Lonely Planet Writer

Facebook wants to launch airplane fleet to boost Wi-Fi in remote areas

Facebook is hoping to launch a fleet of airplanes into the skies that would beam high-speed Wi-Fi to some of the remotest areas of the world. The futuristic plan could also offer a solution to air passengers frustrated by the occasionally patchy internet access available on flights, and the fact that some airlines do not think it’s economical to offer the service at all.

Facebook aims to bring Wi-Fi to the most remote places. Image by Caiaimage/Trevor Adeline/Getty Images

Facebook’s Aquila program involves unmanned solar-powered aircraft carrying “communications payloads” that would be linked to satellite and ground networks.

They think the plan will take minimal infrastructure and maintenance, and have now teamed up with manufacturer Airbus for their WiFi in the sky initiative. In a post announcing the latest development, Facebook’s Yael Maguire said the new high-altitude platform station would “bring affordable connectivity to more people, faster”.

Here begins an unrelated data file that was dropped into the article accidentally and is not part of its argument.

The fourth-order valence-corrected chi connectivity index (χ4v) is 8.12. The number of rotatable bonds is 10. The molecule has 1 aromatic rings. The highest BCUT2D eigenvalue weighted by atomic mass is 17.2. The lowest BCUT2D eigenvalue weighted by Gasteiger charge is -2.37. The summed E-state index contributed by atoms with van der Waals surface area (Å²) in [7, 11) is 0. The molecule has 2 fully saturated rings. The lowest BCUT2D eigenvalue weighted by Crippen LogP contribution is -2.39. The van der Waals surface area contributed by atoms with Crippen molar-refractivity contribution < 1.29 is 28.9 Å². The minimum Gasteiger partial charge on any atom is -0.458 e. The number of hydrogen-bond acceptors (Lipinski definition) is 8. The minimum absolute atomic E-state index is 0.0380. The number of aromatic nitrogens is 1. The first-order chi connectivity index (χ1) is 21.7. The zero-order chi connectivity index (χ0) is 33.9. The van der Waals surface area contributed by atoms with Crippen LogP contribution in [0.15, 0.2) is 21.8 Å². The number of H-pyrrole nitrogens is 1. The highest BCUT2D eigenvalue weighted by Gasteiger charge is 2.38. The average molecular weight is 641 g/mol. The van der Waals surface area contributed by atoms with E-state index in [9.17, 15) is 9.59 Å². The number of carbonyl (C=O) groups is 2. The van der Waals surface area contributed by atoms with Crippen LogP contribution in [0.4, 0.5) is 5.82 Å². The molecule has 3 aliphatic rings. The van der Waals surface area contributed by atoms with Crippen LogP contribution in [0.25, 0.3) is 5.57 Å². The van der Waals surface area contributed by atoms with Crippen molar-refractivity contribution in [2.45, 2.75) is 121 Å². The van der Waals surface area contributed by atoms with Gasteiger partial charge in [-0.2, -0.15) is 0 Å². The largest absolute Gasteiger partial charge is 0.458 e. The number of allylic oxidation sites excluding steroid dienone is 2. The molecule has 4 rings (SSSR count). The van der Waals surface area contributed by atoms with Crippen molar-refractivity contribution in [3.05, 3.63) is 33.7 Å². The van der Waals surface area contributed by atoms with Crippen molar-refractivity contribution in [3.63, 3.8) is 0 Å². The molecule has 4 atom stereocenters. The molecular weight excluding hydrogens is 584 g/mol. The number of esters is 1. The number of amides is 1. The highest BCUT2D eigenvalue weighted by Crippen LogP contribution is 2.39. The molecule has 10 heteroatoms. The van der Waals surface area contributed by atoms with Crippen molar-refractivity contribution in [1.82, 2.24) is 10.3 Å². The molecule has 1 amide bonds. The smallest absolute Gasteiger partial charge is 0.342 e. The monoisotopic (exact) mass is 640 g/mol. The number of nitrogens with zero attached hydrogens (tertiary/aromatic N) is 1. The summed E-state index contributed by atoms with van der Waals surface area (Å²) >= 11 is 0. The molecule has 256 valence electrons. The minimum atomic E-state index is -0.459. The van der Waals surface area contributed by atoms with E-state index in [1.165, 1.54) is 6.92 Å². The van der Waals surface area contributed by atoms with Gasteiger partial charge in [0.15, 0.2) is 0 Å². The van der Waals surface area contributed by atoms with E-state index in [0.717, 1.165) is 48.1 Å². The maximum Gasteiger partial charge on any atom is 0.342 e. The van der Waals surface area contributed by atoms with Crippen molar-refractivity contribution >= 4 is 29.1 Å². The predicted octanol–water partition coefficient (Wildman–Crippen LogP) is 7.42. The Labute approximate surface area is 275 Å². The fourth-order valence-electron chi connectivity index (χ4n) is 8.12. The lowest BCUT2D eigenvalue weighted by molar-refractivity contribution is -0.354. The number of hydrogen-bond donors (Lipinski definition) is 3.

The main idea would be to bring the internet to countries and regions where web access is limited or totally non-existent.However, the plan could also fill in some of the gaps that make web access so haphazard depending on where in the world you are flying.

An early prototype of the type of plane that Facebook would be using was tested this summer. The Aquila flew for nearly two hours over the desert and landed in Arizona proving that the concept could certainly work.

However, developing a fleet of unmanned planes powered by the sun, which could fly for months at a time won’t necessarily be easy which is why they are partnering with Airbus.

As Facebook boss Mark Zuckerberg explained: “Our goal is to have a fleet of Aquilas flying together at 60,000 feet, communicating with each other with lasers and staying aloft for months at a time – something that’s never been done before.”

Among the challenges they face are making the aircraft significantly lighter than a grand piano while developing a laser data system that can aim its beams so accurately it could hit a coin eleven miles away … while moving.